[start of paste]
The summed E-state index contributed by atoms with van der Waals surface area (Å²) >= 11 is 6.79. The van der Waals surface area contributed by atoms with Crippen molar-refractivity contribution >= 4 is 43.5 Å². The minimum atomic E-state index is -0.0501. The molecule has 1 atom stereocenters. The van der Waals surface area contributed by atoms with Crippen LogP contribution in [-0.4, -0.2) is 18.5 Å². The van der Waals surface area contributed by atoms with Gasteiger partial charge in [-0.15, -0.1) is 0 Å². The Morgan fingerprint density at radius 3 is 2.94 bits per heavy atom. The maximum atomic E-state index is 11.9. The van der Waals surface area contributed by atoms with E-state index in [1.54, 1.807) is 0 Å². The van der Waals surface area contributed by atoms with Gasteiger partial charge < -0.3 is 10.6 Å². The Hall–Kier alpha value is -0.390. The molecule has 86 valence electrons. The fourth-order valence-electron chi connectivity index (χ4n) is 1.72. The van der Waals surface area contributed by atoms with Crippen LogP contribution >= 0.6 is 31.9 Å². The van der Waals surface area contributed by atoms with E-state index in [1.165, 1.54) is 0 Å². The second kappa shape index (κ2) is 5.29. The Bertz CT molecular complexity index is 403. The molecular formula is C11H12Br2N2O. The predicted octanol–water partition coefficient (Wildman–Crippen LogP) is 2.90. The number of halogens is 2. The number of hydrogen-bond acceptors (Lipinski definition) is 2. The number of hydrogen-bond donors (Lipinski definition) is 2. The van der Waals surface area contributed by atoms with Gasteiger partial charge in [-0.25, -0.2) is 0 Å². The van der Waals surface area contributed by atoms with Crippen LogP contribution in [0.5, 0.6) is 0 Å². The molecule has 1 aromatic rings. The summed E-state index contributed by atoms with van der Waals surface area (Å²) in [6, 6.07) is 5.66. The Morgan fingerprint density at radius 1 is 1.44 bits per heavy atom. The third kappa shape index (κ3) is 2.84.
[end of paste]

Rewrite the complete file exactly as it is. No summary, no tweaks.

The summed E-state index contributed by atoms with van der Waals surface area (Å²) >= 11 is 6.79. The van der Waals surface area contributed by atoms with Crippen molar-refractivity contribution >= 4 is 43.5 Å². The minimum atomic E-state index is -0.0501. The molecule has 1 atom stereocenters. The van der Waals surface area contributed by atoms with Crippen LogP contribution in [-0.4, -0.2) is 18.5 Å². The van der Waals surface area contributed by atoms with Gasteiger partial charge in [-0.15, -0.1) is 0 Å². The Morgan fingerprint density at radius 3 is 2.94 bits per heavy atom. The maximum atomic E-state index is 11.9. The van der Waals surface area contributed by atoms with E-state index in [1.54, 1.807) is 0 Å². The van der Waals surface area contributed by atoms with Gasteiger partial charge < -0.3 is 10.6 Å². The Hall–Kier alpha value is -0.390. The molecule has 86 valence electrons. The fourth-order valence-electron chi connectivity index (χ4n) is 1.72. The van der Waals surface area contributed by atoms with Crippen LogP contribution >= 0.6 is 31.9 Å². The van der Waals surface area contributed by atoms with E-state index in [1.165, 1.54) is 0 Å². The second kappa shape index (κ2) is 5.29. The Bertz CT molecular complexity index is 403. The molecular formula is C11H12Br2N2O. The predicted octanol–water partition coefficient (Wildman–Crippen LogP) is 2.90. The number of halogens is 2. The number of hydrogen-bond acceptors (Lipinski definition) is 2. The number of hydrogen-bond donors (Lipinski definition) is 2. The van der Waals surface area contributed by atoms with Gasteiger partial charge in [-0.25, -0.2) is 0 Å². The van der Waals surface area contributed by atoms with Crippen LogP contribution in [0.5, 0.6) is 0 Å². The molecule has 1 aromatic rings. The summed E-state index contributed by atoms with van der Waals surface area (Å²) in [6, 6.07) is 5.66. The Morgan fingerprint density at radius 1 is 1.44 bits per heavy atom. The third kappa shape index (κ3) is 2.84.